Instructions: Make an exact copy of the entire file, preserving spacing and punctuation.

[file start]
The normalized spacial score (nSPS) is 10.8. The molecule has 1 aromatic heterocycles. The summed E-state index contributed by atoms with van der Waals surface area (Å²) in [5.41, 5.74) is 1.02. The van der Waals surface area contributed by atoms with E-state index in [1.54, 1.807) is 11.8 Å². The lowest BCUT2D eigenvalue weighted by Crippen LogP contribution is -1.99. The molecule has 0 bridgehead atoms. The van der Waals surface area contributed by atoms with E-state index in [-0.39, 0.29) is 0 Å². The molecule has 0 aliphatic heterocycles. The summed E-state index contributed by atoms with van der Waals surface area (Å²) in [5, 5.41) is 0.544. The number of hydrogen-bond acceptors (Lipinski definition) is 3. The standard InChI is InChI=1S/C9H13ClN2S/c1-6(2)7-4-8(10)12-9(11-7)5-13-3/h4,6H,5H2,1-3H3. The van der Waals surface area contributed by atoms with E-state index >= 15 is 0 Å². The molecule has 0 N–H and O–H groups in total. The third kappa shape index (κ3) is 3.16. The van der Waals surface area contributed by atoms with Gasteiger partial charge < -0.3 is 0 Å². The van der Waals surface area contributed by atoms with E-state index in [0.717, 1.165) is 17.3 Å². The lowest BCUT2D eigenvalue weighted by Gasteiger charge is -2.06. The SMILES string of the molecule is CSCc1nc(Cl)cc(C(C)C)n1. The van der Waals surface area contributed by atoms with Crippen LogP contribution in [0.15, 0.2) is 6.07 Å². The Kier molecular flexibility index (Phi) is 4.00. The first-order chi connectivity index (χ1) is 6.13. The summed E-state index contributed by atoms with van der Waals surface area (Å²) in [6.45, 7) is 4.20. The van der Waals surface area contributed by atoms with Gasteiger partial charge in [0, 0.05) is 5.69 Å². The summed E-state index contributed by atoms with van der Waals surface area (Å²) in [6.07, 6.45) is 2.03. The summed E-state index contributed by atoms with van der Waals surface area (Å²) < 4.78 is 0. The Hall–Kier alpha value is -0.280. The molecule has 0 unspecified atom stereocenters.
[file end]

The normalized spacial score (nSPS) is 10.8. The molecule has 1 aromatic heterocycles. The summed E-state index contributed by atoms with van der Waals surface area (Å²) in [5.41, 5.74) is 1.02. The van der Waals surface area contributed by atoms with E-state index in [1.54, 1.807) is 11.8 Å². The lowest BCUT2D eigenvalue weighted by Crippen LogP contribution is -1.99. The molecule has 0 bridgehead atoms. The van der Waals surface area contributed by atoms with E-state index in [-0.39, 0.29) is 0 Å². The molecule has 0 aliphatic heterocycles. The summed E-state index contributed by atoms with van der Waals surface area (Å²) in [5, 5.41) is 0.544. The number of hydrogen-bond acceptors (Lipinski definition) is 3. The standard InChI is InChI=1S/C9H13ClN2S/c1-6(2)7-4-8(10)12-9(11-7)5-13-3/h4,6H,5H2,1-3H3. The van der Waals surface area contributed by atoms with E-state index >= 15 is 0 Å². The molecule has 0 N–H and O–H groups in total. The third kappa shape index (κ3) is 3.16. The van der Waals surface area contributed by atoms with Gasteiger partial charge < -0.3 is 0 Å². The van der Waals surface area contributed by atoms with E-state index in [0.717, 1.165) is 17.3 Å². The lowest BCUT2D eigenvalue weighted by Gasteiger charge is -2.06. The SMILES string of the molecule is CSCc1nc(Cl)cc(C(C)C)n1. The van der Waals surface area contributed by atoms with Crippen LogP contribution in [0.15, 0.2) is 6.07 Å². The Kier molecular flexibility index (Phi) is 4.00. The first-order chi connectivity index (χ1) is 6.13. The summed E-state index contributed by atoms with van der Waals surface area (Å²) in [6.45, 7) is 4.20. The van der Waals surface area contributed by atoms with Gasteiger partial charge in [0, 0.05) is 5.69 Å². The summed E-state index contributed by atoms with van der Waals surface area (Å²) in [6.07, 6.45) is 2.03. The summed E-state index contributed by atoms with van der Waals surface area (Å²) < 4.78 is 0. The Hall–Kier alpha value is -0.280. The molecule has 0 unspecified atom stereocenters.